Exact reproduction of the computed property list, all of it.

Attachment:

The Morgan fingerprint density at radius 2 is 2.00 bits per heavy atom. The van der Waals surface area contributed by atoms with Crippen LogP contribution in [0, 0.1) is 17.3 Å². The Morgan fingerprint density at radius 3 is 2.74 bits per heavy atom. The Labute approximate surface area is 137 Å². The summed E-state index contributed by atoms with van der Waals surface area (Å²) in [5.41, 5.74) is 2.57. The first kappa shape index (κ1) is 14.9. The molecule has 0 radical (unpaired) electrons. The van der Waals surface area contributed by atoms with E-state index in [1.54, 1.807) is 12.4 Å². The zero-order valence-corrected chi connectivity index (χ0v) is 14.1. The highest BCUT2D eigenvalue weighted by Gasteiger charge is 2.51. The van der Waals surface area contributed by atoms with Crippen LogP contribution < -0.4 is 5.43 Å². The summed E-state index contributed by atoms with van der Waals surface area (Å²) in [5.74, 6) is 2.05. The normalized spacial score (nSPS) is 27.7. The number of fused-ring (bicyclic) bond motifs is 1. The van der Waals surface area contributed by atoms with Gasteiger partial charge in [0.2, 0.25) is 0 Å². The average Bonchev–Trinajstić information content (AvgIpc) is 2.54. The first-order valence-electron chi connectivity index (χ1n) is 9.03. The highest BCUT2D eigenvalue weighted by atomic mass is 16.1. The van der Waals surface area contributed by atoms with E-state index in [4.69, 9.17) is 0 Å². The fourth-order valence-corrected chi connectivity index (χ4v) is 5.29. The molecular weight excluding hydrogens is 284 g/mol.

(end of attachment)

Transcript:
The Morgan fingerprint density at radius 2 is 2.00 bits per heavy atom. The van der Waals surface area contributed by atoms with Crippen LogP contribution in [0, 0.1) is 17.3 Å². The Morgan fingerprint density at radius 3 is 2.74 bits per heavy atom. The Labute approximate surface area is 137 Å². The summed E-state index contributed by atoms with van der Waals surface area (Å²) in [5.41, 5.74) is 2.57. The first kappa shape index (κ1) is 14.9. The molecule has 0 radical (unpaired) electrons. The van der Waals surface area contributed by atoms with E-state index in [1.54, 1.807) is 12.4 Å². The zero-order valence-corrected chi connectivity index (χ0v) is 14.1. The highest BCUT2D eigenvalue weighted by Gasteiger charge is 2.51. The van der Waals surface area contributed by atoms with Crippen LogP contribution < -0.4 is 5.43 Å². The summed E-state index contributed by atoms with van der Waals surface area (Å²) in [5.74, 6) is 2.05. The normalized spacial score (nSPS) is 27.7. The number of fused-ring (bicyclic) bond motifs is 1. The van der Waals surface area contributed by atoms with Gasteiger partial charge in [0.2, 0.25) is 0 Å². The average Bonchev–Trinajstić information content (AvgIpc) is 2.54. The first-order valence-electron chi connectivity index (χ1n) is 9.03. The highest BCUT2D eigenvalue weighted by atomic mass is 16.1. The van der Waals surface area contributed by atoms with E-state index in [4.69, 9.17) is 0 Å². The fourth-order valence-corrected chi connectivity index (χ4v) is 5.29. The molecular weight excluding hydrogens is 284 g/mol.